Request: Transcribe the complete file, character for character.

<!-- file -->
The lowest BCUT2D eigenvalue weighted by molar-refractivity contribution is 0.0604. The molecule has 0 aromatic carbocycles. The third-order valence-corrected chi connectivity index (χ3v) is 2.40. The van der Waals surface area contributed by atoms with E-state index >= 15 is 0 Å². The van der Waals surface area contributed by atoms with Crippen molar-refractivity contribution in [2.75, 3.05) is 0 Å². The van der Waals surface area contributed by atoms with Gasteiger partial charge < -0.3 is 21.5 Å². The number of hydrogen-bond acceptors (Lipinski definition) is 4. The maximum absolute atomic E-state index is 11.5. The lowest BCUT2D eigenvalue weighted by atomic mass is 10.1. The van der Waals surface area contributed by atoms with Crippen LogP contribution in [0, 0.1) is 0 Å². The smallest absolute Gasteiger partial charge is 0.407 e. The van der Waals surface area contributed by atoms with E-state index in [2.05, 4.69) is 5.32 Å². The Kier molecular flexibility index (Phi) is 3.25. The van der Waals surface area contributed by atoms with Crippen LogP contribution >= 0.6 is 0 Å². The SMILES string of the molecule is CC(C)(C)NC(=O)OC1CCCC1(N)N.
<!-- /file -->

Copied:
The lowest BCUT2D eigenvalue weighted by molar-refractivity contribution is 0.0604. The molecule has 0 aromatic carbocycles. The third-order valence-corrected chi connectivity index (χ3v) is 2.40. The van der Waals surface area contributed by atoms with E-state index >= 15 is 0 Å². The van der Waals surface area contributed by atoms with Crippen molar-refractivity contribution in [2.75, 3.05) is 0 Å². The van der Waals surface area contributed by atoms with Gasteiger partial charge < -0.3 is 21.5 Å². The number of hydrogen-bond acceptors (Lipinski definition) is 4. The maximum absolute atomic E-state index is 11.5. The lowest BCUT2D eigenvalue weighted by atomic mass is 10.1. The van der Waals surface area contributed by atoms with Crippen LogP contribution in [0, 0.1) is 0 Å². The smallest absolute Gasteiger partial charge is 0.407 e. The van der Waals surface area contributed by atoms with E-state index in [2.05, 4.69) is 5.32 Å². The Kier molecular flexibility index (Phi) is 3.25. The van der Waals surface area contributed by atoms with Crippen LogP contribution >= 0.6 is 0 Å². The SMILES string of the molecule is CC(C)(C)NC(=O)OC1CCCC1(N)N.